U.S. wind turbine capacity equal to 11 nuclear plants

| by Teena Hammond
U.S. wind turbine capacity equal to 11 nuclear plants

Last week, Hurricane Isaac delivered yet another lesson of wind's wild ways. Properly employed, however, wind is a powerful aide.

The American Wind Energy Association said this month that U.S. wind turbines can produce 50 gigawatts of electricity, the same amount as 11 nuclear power plants or 44 coal-fired plants.

Wind energy now powers the equivalent of nearly 13 million American homes. States like South Dakota and Iowa get 20 percent of their electricity from wind. GE workers have designed and built many of the wind mills rising from fields, farms and seas in the U.S. and abroad.

Starting a decade ago, GE injected its nascent wind business with a heavy dose of engineering and manufacturingwind powerknow-how, materials science, and advanced technologies from GE Global Research.

There are now 18,000 high-tech GE wind turbines installed around the world, generating 60 million megawatt hours of renewable electricity every year, enough to power the equivalent of New York City. The wind energy unit has generated $30 billion in revenues.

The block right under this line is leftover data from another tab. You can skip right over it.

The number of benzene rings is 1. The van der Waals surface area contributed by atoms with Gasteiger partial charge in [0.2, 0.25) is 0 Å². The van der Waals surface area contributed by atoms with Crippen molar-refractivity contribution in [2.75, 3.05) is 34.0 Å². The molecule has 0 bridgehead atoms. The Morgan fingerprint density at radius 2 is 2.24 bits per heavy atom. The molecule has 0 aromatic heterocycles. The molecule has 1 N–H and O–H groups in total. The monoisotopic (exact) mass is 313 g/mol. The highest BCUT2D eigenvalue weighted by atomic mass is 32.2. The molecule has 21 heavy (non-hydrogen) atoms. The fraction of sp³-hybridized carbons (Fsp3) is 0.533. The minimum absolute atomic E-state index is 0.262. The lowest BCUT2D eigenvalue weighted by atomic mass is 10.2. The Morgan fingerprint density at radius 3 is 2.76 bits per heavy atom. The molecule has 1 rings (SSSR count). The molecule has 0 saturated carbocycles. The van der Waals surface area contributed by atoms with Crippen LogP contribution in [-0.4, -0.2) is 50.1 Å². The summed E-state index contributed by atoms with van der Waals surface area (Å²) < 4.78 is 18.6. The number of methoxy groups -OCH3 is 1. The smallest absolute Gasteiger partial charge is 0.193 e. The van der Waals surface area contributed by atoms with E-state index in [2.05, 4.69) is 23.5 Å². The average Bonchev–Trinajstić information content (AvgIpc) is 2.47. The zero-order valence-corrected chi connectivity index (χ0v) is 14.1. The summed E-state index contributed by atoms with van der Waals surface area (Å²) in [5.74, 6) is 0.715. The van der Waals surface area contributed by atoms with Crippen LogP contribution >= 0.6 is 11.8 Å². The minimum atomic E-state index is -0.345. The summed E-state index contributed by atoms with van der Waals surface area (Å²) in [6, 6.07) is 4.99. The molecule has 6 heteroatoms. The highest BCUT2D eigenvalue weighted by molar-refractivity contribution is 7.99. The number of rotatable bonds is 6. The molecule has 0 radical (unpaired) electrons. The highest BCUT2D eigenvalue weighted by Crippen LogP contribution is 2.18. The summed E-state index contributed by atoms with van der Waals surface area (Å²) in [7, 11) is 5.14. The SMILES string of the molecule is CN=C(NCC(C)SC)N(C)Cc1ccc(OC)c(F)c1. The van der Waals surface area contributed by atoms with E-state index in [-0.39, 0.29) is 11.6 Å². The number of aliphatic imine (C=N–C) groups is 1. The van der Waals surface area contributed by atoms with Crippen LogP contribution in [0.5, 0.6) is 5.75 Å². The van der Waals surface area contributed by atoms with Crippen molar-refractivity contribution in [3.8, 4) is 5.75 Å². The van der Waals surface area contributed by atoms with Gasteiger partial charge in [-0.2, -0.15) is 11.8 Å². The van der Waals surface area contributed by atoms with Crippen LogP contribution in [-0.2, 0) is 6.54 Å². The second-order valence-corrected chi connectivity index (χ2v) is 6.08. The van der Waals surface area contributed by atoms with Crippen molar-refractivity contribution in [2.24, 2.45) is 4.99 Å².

“The wind business might be one of the best investments we’ve made and global research has the technology and to keep it strong,” said Mark Vachon, GE’s vice president for ecoimagination.

GE has many kinds of wind turbines in its portfolio, both on-shore and off-shore, some standing 40 stories tall. The company has spent $2 billion on wind innovation over the last decade.  

The benefits of wind power are obvious. Consider that just one coal plant emits roughly 3,700,000 tons of carbon dioxide annually. The offset CO2 emissions from U.S. wind is equivalent to taking 14 million gasoline-powered cars off the roads.

Switching to wind power also means saving water. Compared with thermal electric generation, wind power conserves 30 billion gallons of water a year.

By 2030, wind energy has the potential to meet up to 20 percent of energy needs in the U.S., according to the U.S. Department of Energy. GE is already helping to improve wind integration and turbine monitoring to boost efficiency and cut downtime.

Reaching the 20 percent wind energy goal, the DOE estimates, would offset CO2 emissions by 626 million tons, save over 450 billion gallons of water, and create over two million U.S. jobs.

Infographic courtesy of American Wind Energy Association.

Wind turbine photo courtesy of G.E.

Topics: Wind Power

Teena Hammond
Teena Hammond has published more than 2,000 articles in People and W magazines, Women's Wear Daily, and in dozens of newspapers and books. She also wrote a home improvement, remodeling and decor column that ran in Gannett newspapers nationwide. She's interested in all things green and would love to hear from you with your story ideas.

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